Inter-American Commission urges Brazil to address damages to indigenous peoples caused by Belo Monte Dam
Photo: Pedro Prado / FARPA / CIDH (CC BY 2.0).
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13 November 2018
Following its visit to Brazil, the Inter-American Commission on Human Rights called the attention of authorities and civil society to the urgent need to address repeated violations of the rights of indigenous communities. The Commission highlighted the case of the Mïratu de Paquiçamba community, which has been affected by the construction of the Belo Monte Dam.
Rio de Janiero, Brazil. Concluding its visit to the country, the Inter-American Commission on Human Rights (IACHR) urged Brazilian authorities and society in general to recognize, address, and quickly resolve repeated violations of the human rights of indigenous communities. The Commission emphasized the case of the Mïratu indigenous community, affected by the environmental damages caused by the construction of the Belo Monte Dam.
In Brazil, indigenous communities “suffer from frequent incidents of violence and lack of attention from public services, in addition to increased difficulties and obstacles surrounding claims to their lands,” said Commissioner Antonia Urrejola Noguera, IACHR Rapporteur for Brazil, while presenting the Commission’s preliminary conclusions.
“Brazil has been one of the largest violators of the human rights of indigenous communities. In their meeting with the Commission, the Brazilian Indigenous Communities Organization (APIB) presented these cases and expressed its concern over the current political landscape, in which a discourse of hatred and racism has been growing, even among government institutions,” said Luiz Eloy Terena, APIB’s legal advisor.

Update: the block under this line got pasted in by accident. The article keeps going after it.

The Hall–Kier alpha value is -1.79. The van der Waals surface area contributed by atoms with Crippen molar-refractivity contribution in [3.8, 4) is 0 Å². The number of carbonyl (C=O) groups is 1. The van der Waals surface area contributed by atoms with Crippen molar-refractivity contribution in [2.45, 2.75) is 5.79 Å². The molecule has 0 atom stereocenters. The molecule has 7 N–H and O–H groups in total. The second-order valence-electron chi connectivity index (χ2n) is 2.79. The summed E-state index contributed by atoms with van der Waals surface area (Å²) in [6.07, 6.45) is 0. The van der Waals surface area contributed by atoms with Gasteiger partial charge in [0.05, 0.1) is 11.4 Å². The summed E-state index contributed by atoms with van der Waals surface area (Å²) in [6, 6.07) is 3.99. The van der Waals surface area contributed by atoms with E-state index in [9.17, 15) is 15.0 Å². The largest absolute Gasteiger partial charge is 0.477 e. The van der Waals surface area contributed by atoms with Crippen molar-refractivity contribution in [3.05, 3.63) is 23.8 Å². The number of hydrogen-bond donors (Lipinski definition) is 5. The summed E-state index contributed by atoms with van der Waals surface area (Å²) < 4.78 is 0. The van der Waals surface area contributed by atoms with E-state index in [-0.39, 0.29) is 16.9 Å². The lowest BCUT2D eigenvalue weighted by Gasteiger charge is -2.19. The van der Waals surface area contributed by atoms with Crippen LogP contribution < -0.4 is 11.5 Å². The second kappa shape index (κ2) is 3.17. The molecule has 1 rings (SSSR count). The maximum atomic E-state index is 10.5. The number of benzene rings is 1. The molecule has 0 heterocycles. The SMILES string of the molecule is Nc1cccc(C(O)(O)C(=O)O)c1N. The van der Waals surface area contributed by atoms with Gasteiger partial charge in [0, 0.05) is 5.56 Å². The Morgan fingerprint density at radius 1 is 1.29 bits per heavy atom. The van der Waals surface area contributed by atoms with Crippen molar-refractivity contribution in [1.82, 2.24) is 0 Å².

On November 7, the Commission’s delegation visited Mïratu Village, located in the Paquiçamba indigenous region in the state of Pará. Mïratu is one of the indigenous communities affected by the Belo Monte Dam. It was the first time the Commission visited that area.
There, the Commission heard testimonies from indigenous people and fishermen, who are fighting to maintain their traditional way of life despite damages including: the death of thousands of fish; the pollution of the Xingú river; forced displacement from their lands without adequate relocation; and the development of culturally inappropriate projects. Village leaders reported that those damages have disproportionately affected women and children. The Commission also heard from representatives of Altamira, the city nearest the dam.
“We’d like to highlight the importance of the Commission’s historic visit to Mïratu Village, and recognize the negative impacts that the Belo Monte Dam has had on the human rights of the people of the Xingu River basin,” said Astrid Puentes Riaño, co-director of the Interamerican Association for Environmental Defense (AIDA). “It is now up to the government of Brazil to adopt the decisions and recommendations of the Commission, complying with the rule of law and protecting the people of their country.”
During the visit, those affected by the dam were especially concerned over next year’s scheduled implementation of a plan to manage the flow of the Xingú River. Known as a consensus hydrogram, it would divert the water that indigenous and riverine communities, as well as plants and animals, rely on to survive.
“The commissioners had the opportunity to confirm the severity of the impacts and the understand the urgent need to revise the criteria used to define the residual flow that the Xingu must maintain in order to guarantee the subsistence and culture of indigenous and riverine communities in the Vuelta Grande region,” said Bivany Rojas from the Socio-environmental Institute (ISA).
In 2011, communities along the Xingu—represented by AIDA, the Paranese Society for the Defense of Human Rights (SDDH), and Justiça Global—filed a complaint against Brazil, bringing the case in front of the Commission. That same year, the Commission granted precautionary measures to affected indigenous communities.
The case formally began in December 2015, and participating organizations presented final arguments in May of this year. Based on those and the arguments put forward by the the Brazilian State, the Commission will publish a report concluding whether human rights violations occurred from the construction of the Belo Monte Dam. They may then decide to issue recommendations for Brazil to remedy those damages.
Demonstrating progress and a respect for the rights of indigenous communities—in cases like the Xucuru, the Xingu, and Guyraroka peoples—represents an important opportunity to strengthen rule of law and embrace progress in Brazil.